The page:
As my Instagram followers know well, my favorite part of the day is breakfast. I have posted more photos of my breakfasts from Italy than is palatable (see what I did there?), and that is by Instagram standards. My favorite part of breakfast is not the food. However, it is the scenery. I have my breakfasts on the quiet terrace outside my bedroom door. I can hear birds chirping and church bells chiming. Breakfast on a peaceful scenic terrace in Italy is not a bad way to begin a day.

There is certainly an iconic quality to this scene of the quiet terrace in Italy with church bells in the distance and terracotta rooftops and flowers and vines all around. In my experiences traveling through Italy so far, however, I have found that this kind of authentic beauty cannot be found in every city here.

Morgan's patio is her favorite place to eat breakfast.

Morgan’s patio in Padova is serene and peaceful, unlike the tourist spots in Florence.

Take Florence, for example. Florence, like New York, is a great city. However, Florence, like New York, is crowded, full of tourists and is a city in which nearly everyone speaks English. It is the host of many breathtaking sites, such as the “David” statue and the Uffizi Gallery Museum of Florence. While everyone should see the “David” and the Uffizi, be prepared to spend an hour to an hour-and-a-half in line in order to do so. Despite the tourists, lines and crowds, I was glad to have spent a weekend there, but my experience definitely made me appreciate the city where I am studying abroad, Padova, even more than I already do.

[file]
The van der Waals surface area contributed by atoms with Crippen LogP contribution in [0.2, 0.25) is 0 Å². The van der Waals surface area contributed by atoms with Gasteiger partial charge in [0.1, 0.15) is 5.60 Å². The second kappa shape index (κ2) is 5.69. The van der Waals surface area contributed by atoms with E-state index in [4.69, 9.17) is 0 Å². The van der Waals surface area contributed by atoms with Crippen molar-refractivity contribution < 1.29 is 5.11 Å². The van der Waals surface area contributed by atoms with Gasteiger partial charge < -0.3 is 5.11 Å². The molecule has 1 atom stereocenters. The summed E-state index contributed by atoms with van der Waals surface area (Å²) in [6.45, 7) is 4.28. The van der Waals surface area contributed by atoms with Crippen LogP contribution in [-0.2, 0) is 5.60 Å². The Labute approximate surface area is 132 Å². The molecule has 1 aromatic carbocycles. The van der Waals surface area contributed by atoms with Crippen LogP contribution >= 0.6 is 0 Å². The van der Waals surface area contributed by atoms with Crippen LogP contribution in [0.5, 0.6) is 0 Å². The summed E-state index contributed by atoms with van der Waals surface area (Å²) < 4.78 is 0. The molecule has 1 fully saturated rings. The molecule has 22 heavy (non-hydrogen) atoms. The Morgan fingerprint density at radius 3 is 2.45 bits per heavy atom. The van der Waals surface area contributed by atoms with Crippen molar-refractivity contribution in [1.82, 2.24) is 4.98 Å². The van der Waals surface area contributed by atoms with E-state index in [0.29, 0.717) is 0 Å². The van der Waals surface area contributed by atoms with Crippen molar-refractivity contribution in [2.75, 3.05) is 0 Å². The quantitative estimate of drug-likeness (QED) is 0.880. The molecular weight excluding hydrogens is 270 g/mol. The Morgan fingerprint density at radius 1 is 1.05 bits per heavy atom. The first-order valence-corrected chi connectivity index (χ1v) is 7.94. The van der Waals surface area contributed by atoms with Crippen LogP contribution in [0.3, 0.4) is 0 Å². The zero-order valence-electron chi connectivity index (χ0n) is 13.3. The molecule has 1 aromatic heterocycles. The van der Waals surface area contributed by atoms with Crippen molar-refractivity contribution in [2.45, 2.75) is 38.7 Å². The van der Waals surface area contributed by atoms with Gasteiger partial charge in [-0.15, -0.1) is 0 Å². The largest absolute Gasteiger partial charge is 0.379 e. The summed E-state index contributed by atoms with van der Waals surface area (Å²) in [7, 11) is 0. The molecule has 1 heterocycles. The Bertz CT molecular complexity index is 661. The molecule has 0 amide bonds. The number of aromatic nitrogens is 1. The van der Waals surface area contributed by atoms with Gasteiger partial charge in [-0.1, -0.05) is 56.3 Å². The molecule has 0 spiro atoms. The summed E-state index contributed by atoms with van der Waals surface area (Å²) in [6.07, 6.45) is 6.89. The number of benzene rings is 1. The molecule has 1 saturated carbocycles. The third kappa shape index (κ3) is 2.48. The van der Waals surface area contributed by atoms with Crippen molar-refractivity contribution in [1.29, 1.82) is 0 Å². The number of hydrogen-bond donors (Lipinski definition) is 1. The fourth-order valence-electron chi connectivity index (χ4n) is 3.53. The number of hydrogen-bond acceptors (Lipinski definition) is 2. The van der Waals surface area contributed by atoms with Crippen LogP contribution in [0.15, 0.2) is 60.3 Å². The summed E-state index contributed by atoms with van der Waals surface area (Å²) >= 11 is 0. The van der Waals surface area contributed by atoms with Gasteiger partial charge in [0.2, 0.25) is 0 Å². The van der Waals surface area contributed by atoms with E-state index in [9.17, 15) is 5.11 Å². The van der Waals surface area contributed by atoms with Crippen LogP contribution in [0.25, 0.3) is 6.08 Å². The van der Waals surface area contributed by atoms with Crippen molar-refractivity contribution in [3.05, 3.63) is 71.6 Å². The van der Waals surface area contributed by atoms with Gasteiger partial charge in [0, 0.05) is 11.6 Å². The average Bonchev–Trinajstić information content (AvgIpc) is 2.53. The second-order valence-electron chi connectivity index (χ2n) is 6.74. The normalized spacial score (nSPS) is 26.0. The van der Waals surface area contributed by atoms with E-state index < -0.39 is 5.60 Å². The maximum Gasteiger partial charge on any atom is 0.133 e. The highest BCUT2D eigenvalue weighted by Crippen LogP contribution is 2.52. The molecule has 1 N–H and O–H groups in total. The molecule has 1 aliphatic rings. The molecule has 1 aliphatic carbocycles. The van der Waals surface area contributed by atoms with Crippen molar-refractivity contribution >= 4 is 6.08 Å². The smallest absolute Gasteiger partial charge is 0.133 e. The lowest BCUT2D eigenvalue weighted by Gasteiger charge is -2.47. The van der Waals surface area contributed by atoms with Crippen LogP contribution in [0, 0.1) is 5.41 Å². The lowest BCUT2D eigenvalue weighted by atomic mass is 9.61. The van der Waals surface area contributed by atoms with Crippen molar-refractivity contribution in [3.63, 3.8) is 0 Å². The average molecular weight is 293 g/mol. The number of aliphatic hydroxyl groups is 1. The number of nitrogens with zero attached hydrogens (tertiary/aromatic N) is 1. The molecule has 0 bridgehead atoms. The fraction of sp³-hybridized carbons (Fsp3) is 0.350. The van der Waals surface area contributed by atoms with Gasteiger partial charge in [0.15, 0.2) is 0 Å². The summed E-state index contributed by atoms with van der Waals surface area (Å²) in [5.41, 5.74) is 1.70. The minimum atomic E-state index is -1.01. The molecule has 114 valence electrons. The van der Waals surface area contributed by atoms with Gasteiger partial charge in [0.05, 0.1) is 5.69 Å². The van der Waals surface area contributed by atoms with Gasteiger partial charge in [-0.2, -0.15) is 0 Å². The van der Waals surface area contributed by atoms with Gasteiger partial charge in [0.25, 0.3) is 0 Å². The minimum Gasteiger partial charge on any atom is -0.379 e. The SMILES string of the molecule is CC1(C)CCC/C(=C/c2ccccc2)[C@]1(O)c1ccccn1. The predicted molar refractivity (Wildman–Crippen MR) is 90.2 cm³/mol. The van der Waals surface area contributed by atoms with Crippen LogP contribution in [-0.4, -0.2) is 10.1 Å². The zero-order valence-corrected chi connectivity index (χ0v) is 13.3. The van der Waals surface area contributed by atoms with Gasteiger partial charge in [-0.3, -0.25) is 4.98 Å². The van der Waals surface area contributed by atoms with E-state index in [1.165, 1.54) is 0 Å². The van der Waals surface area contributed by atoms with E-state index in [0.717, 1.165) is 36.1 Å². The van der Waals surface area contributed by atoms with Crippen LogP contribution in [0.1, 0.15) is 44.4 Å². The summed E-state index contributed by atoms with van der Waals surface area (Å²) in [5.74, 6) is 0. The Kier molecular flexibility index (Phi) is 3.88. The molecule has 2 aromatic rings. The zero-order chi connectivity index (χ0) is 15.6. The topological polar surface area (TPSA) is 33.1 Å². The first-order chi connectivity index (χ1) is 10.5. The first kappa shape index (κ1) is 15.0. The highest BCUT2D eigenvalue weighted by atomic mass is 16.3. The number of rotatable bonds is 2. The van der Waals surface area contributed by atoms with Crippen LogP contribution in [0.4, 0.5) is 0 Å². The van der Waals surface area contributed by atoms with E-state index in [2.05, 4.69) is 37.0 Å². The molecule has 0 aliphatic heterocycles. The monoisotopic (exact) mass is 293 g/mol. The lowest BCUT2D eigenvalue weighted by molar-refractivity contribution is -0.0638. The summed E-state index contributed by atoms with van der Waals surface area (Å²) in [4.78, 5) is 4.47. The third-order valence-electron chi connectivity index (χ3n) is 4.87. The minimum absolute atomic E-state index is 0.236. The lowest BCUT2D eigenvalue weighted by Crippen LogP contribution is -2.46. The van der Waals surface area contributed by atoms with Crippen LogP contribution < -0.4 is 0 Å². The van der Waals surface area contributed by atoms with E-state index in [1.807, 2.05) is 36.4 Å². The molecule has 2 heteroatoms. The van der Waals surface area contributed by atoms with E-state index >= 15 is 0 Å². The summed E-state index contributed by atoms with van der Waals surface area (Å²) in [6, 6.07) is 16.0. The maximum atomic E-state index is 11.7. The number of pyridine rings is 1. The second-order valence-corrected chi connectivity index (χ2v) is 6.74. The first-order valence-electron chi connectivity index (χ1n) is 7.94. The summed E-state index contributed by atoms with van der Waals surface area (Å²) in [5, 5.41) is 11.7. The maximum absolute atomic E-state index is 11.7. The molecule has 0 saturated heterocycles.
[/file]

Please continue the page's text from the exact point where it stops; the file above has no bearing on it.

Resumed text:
Cities like Florence — that is to say, tourist centers — are great cities for visitors, but are perhaps not as great for study abroad. One of the goals of any study abroad experience is to learn something about the culture of the country of your destination. When you are living in a tourist center, you lose out on that aspect of the study abroad experience. Language is a great example: when my friends and I were visiting Florence, those of our group who preferred to practice their Italian did not get the chance to do so because so many people in Florence are used to having to speak English to tourists. Learning to speak Italian while I am living in Italy is important to me as a student of the language.

If cities like Florence are like New York, then cities like Padua are like Boston. Padua is neither a big city nor a small city. It is a college town with a nightlife catered to college students. There are not too many tourists, and foreigners feel welcome. Authentic cities like these, where foreign students can immerse themselves into the culture without feeling like a tourist, make awesome study abroad destinations. The big cities make awesome weekend destinations.